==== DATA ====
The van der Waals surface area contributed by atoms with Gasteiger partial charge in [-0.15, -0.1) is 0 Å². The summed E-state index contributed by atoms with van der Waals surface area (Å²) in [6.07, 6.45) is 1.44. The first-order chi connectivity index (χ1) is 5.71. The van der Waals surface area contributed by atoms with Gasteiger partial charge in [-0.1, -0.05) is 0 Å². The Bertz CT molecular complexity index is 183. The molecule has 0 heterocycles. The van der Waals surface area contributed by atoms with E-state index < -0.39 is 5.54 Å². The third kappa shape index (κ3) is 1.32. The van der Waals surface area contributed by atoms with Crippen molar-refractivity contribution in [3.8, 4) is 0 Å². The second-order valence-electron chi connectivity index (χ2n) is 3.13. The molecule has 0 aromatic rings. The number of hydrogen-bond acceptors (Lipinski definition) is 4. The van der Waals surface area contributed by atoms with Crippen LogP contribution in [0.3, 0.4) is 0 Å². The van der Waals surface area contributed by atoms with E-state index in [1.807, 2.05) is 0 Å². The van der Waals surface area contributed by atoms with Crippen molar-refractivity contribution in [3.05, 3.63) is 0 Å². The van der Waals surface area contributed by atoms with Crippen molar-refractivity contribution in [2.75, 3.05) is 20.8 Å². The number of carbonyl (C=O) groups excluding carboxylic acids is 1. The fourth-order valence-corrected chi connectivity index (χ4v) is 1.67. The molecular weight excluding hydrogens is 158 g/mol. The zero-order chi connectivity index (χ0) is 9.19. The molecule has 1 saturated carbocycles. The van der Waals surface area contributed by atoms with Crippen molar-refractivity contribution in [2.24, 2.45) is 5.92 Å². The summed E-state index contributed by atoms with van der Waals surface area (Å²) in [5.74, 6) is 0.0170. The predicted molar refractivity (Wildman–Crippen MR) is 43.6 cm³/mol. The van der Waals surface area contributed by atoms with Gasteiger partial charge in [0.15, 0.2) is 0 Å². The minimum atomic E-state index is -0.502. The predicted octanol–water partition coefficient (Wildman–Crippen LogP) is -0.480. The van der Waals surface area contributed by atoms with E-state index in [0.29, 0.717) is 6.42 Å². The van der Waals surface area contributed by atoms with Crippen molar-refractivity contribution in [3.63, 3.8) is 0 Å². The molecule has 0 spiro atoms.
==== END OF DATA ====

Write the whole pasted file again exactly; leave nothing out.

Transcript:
The van der Waals surface area contributed by atoms with Gasteiger partial charge in [-0.15, -0.1) is 0 Å². The summed E-state index contributed by atoms with van der Waals surface area (Å²) in [6.07, 6.45) is 1.44. The first-order chi connectivity index (χ1) is 5.71. The van der Waals surface area contributed by atoms with Gasteiger partial charge in [-0.1, -0.05) is 0 Å². The Bertz CT molecular complexity index is 183. The molecule has 0 heterocycles. The van der Waals surface area contributed by atoms with E-state index < -0.39 is 5.54 Å². The third kappa shape index (κ3) is 1.32. The van der Waals surface area contributed by atoms with Crippen molar-refractivity contribution in [3.8, 4) is 0 Å². The second-order valence-electron chi connectivity index (χ2n) is 3.13. The molecule has 0 aromatic rings. The number of hydrogen-bond acceptors (Lipinski definition) is 4. The van der Waals surface area contributed by atoms with Crippen LogP contribution in [0.3, 0.4) is 0 Å². The van der Waals surface area contributed by atoms with E-state index in [1.807, 2.05) is 0 Å². The van der Waals surface area contributed by atoms with Crippen molar-refractivity contribution in [3.05, 3.63) is 0 Å². The van der Waals surface area contributed by atoms with Crippen molar-refractivity contribution in [2.75, 3.05) is 20.8 Å². The number of carbonyl (C=O) groups excluding carboxylic acids is 1. The fourth-order valence-corrected chi connectivity index (χ4v) is 1.67. The molecular weight excluding hydrogens is 158 g/mol. The zero-order chi connectivity index (χ0) is 9.19. The molecule has 1 saturated carbocycles. The van der Waals surface area contributed by atoms with Crippen molar-refractivity contribution in [2.24, 2.45) is 5.92 Å². The summed E-state index contributed by atoms with van der Waals surface area (Å²) in [5.74, 6) is 0.0170. The predicted molar refractivity (Wildman–Crippen MR) is 43.6 cm³/mol. The van der Waals surface area contributed by atoms with Gasteiger partial charge in [0.15, 0.2) is 0 Å². The minimum atomic E-state index is -0.502. The predicted octanol–water partition coefficient (Wildman–Crippen LogP) is -0.480. The van der Waals surface area contributed by atoms with E-state index in [0.29, 0.717) is 6.42 Å². The van der Waals surface area contributed by atoms with Crippen molar-refractivity contribution in [3.63, 3.8) is 0 Å². The molecule has 0 spiro atoms.